With the creation of living robot skin, we're closer than ever to developing a robot that looks remarkably like a person. Because it's formed of human skin cells, this substance is water repellent, self-healing, and has a texture similar to our own skin.
"I think living skin is the ultimate solution to give robots the look and touch of living creatures since it is exactly the same material that covers animal bodies," University of Tokyo tissue engineer Shoji Takeuchi said.
A prototype of this lab-grown skin has been successfully coated onto a three-jointed, working robot finger.
"The finger looks slightly 'sweaty' straight out of the culture medium," says Takeuchi. "Since the finger is driven by an electric motor, it is also interesting to hear the clicking sounds of the motor in harmony with a finger that looks just like a real one."
Previous attempts to graft skin onto robotic surfaces failed, but Michio Kawai, a tissue engineer at the University of Tokyo, and colleagues created a different way that allows the skin to form itself onto the device.
Instead, they immersed the robotic structure in a collagen and dermal fibroblast solution - cells that generate the proteins that make up our skin's structural matrix. These are the primary components of the skin's connective tissue.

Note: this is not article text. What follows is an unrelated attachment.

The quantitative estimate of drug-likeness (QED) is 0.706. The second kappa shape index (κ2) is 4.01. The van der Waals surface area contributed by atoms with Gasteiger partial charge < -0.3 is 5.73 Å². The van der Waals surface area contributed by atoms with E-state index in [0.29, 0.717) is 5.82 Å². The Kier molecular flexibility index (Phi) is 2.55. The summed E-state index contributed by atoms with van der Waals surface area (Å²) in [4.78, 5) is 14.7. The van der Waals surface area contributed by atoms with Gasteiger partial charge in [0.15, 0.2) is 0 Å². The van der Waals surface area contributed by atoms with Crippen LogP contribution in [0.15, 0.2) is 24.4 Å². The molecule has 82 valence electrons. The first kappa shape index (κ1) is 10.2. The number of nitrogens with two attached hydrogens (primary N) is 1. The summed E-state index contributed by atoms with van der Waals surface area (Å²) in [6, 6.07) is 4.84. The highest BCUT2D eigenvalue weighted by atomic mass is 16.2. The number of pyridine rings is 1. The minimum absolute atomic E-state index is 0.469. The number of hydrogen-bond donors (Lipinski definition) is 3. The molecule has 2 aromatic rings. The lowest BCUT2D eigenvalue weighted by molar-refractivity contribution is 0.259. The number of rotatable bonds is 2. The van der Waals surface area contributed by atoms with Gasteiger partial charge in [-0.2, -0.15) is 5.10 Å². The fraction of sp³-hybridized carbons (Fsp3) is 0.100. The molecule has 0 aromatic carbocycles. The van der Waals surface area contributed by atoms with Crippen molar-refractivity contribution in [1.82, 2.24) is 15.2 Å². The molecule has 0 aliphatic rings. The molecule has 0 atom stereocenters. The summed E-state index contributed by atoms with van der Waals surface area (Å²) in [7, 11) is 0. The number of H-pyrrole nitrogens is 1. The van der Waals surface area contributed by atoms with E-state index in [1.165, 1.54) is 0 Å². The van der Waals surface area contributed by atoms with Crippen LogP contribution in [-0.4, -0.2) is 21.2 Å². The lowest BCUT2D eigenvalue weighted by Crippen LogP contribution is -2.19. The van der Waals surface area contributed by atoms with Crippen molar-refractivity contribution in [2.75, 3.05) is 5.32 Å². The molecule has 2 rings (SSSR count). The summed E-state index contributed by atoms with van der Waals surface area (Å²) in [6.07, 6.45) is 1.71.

They next applied epidermal cells (keratinocytes), the major component of our outermost skin layer, to this primer layer. Without this extra layer, the material would lack water repellence similar to that of animals.
While the gooey substance could withstand the robotic finger's repetitive stretching and contracting actions, it is still far weaker than human skin. A higher collagen concentration in the first solution, as well as increased cell maturation, according to the researchers, could help.
Surprisingly, the artificial skin may be repaired with a collagen bandage, which the living cells absorb and integrate into their system to help repair the damage.
While the results are impressive, lab-grown tissue is still quite limited. It cannot survive long outside of its nourishing solution because, like our skin, it requires a steady supply of water to avoid drying up, but the artificial skin layers lack the complex components of circulatory and sweat gland systems that provide such hydration.
They also propose attaching 'nerves' and sensors to lab-made skin so that it can function as both a protective and a sensory organ like ours.
The researchers hope that making robots appear more human will help humans relate to and like them more, allowing them to communicate with us more effectively.
Their research was published in Matter.